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Questions to ask yourself in 2021

Questions to ask yourself in 2021

Published: 04 Mar 2021

Questions to ask yourself in 2021
Written by
Julian Arndt
Julian Arndt

Questions to ask yourself in 2021

Published: 04 Mar 2021

Now is the perfect time to stop and think deeply about where the year is headed, what might have been missed last year and see what opportunities may lay ahead.

Here are 12 key questions you need to have a good answer for to make this a successful year. 

1. Have you considered where your business is placed in relation to requiring employees to be vaccinated against COVID-19

There is much more discussion to come about this issue both in terms of what the vaccine will actually mean for Australia but also how it will be integrated into the industrial landscape. Will you be able to issue a lawful and reasonable direction to your employees to take it? While the science should be left up to scientists, if this isn’t on your radar as a business yet - it should be. 

2. Where are you placed and what is your plan concerning the expiry of the pandemic-era employment conditions?

Has your business adopted any of the temporary industrial standards that have been introduced during the pandemic? Have you issued JobKeeper directions which are ongoing? Have your employees accessed ‘Schedule X’ entitlements under various modern awards? What about ’Schedule I’ conditions under the Clerks Award? Now is a great time to consider how to manage these arrangements in the future, particularly as they have current expiry dates. If you are unaware of what these arrangements are – perhaps its time to ask an expert as to whether you should be using these arrangements while they last?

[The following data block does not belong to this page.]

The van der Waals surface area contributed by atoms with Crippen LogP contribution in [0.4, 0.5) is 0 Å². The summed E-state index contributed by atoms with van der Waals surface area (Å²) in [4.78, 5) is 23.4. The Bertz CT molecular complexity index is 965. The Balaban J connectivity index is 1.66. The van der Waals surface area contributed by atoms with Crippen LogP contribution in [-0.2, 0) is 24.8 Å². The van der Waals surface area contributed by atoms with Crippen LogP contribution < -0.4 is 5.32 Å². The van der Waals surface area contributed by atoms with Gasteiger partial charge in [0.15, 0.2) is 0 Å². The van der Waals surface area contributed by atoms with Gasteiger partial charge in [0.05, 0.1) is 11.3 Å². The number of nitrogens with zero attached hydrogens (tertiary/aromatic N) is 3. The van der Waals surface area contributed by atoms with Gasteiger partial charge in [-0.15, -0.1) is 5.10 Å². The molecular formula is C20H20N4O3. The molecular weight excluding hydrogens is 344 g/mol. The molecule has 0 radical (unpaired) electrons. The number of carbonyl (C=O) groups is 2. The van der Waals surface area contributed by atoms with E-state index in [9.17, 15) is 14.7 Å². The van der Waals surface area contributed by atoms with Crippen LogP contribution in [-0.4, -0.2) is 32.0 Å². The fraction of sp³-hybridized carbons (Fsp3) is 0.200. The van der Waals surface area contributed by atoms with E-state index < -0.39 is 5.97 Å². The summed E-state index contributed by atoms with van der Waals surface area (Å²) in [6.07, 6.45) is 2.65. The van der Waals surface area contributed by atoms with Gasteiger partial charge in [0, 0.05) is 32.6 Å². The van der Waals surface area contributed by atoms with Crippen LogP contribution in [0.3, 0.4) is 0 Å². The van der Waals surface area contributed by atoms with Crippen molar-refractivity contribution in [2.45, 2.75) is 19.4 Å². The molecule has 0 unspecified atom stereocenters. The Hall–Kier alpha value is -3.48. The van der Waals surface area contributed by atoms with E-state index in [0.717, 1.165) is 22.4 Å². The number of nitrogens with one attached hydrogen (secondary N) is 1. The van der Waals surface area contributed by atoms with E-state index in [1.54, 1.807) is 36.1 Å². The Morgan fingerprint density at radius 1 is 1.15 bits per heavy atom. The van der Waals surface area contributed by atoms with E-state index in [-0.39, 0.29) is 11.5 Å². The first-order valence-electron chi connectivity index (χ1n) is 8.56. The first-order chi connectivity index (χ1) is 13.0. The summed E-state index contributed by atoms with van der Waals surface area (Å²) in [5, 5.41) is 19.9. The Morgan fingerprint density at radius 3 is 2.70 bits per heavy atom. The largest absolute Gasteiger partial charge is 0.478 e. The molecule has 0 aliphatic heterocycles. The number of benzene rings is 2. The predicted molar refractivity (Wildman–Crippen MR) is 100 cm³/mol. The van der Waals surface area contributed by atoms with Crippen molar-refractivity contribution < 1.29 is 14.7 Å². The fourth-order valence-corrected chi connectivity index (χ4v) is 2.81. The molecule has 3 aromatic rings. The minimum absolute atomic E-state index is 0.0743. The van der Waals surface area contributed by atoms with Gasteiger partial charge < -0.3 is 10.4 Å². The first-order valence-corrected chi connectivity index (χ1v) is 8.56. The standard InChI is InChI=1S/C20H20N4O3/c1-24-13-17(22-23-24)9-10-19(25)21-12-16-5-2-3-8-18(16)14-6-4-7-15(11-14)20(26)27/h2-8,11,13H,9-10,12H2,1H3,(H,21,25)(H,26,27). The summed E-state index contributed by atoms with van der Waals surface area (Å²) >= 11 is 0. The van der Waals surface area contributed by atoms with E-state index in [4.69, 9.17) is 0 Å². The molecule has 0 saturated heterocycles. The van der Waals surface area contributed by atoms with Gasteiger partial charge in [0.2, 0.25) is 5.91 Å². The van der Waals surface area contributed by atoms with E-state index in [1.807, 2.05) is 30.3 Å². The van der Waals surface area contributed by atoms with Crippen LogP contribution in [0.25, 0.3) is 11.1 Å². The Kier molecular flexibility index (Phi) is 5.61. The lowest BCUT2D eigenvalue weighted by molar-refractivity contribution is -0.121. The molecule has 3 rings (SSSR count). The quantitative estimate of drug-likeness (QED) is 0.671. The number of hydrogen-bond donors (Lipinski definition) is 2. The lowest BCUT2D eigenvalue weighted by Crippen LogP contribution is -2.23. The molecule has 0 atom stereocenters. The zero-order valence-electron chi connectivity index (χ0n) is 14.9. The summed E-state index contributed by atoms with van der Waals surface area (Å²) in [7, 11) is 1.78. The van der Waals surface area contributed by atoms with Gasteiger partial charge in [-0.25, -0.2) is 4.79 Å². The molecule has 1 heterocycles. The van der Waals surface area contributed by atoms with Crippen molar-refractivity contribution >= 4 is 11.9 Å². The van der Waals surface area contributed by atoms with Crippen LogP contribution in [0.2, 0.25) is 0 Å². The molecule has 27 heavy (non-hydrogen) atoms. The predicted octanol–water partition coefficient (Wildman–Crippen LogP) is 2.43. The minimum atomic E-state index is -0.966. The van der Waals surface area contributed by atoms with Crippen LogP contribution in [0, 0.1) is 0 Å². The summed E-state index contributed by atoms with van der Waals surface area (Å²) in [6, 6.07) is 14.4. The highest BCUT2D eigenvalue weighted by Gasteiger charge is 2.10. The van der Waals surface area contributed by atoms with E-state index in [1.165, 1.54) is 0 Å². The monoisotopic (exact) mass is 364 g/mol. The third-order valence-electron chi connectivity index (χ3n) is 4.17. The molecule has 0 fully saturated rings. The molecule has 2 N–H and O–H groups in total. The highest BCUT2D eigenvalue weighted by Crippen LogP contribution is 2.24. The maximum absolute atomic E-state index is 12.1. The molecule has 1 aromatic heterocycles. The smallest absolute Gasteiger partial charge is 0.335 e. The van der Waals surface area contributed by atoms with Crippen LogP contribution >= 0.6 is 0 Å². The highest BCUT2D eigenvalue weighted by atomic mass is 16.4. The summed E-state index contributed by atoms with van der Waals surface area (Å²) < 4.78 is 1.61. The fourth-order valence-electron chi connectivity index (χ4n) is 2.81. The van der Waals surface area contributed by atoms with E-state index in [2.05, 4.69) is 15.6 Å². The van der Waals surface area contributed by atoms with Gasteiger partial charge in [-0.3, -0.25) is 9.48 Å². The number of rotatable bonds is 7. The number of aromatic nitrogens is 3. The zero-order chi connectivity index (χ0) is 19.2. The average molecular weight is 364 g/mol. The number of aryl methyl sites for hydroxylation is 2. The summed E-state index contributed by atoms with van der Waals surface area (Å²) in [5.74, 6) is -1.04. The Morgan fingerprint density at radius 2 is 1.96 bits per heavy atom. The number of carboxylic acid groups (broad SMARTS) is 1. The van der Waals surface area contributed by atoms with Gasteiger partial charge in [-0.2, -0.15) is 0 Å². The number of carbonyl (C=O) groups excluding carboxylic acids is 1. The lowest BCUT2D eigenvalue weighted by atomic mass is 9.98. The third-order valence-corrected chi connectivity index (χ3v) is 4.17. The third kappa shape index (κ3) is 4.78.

3. What happens with working from home?

Several libraries have been written about what 2020 will mean for remote work. For you, right now, questions could be: will your new normal persist? Is it time to bring people back in? Are they ready and if they are not, how do you get them ready? Long term what is the optimum working arrangement for your business. 

4. What is your business currently doing with its casual employees?

The Courts in recent years have shown a willingness to disregard the ‘casual label’ on an employee and instead look to the true character of an employee’s engagement. If an employee has relatively consistent hours and a reasonable expectation of ongoing work, regardless of the casual name (and a 25% loading) the employee may, at law, be a permanent employee entitled to paid leave.

Moves in parliament and the High Court this year may clarify this issue, or they may not, we will see. What can be done now is for HR practitioners to look at how their casual workforce is engaged (their contracts and their work patterns) and take necessary steps to ensure their casuals stay casual.

5. How much personal leave are your part-time employees accruing each year? 

While other things were happening last year, the High Court of Australia reversed the Full Federal Court’s decision in Mondelez Australia Pty Ltd v AMWU [2019] FCAFC 138. This means that, after some years of uncertainty, the current state of the law is that:

"a 'day' for the purposes of the Fair Work Act refers to a 'notional day', consisting of one-tenth of the equivalent of an employee's ordinary hours of work in a two-week (fortnightly) period".

More simply - this means that Part-time employees are entitled to a pro rata amount of 10 working days of paid personal/carer’s leave for each year of employment.

While the High Court’s decision in Mondelez confirmed the understanding applied by almost all employers for almost all of the Fair Work era (that personal leave was a ‘pro rata’ entitlement), it did overrule a Full Federal Court Decision which had been the law for some months. If your business had changed its practices following the Full Federal Court’s Mondelez decision - it is now time to take the High Court’s lead and change back.

6. Does your business have an up-to-date employment contract?

If not, it is time to review and update your employment contracts before your next employee arrives.  Does your template have the five contractual essentials?

  • general obligations clause
  • set-off clause
  • notice of termination clause
  • policies and procedures clause
  • surveillance clause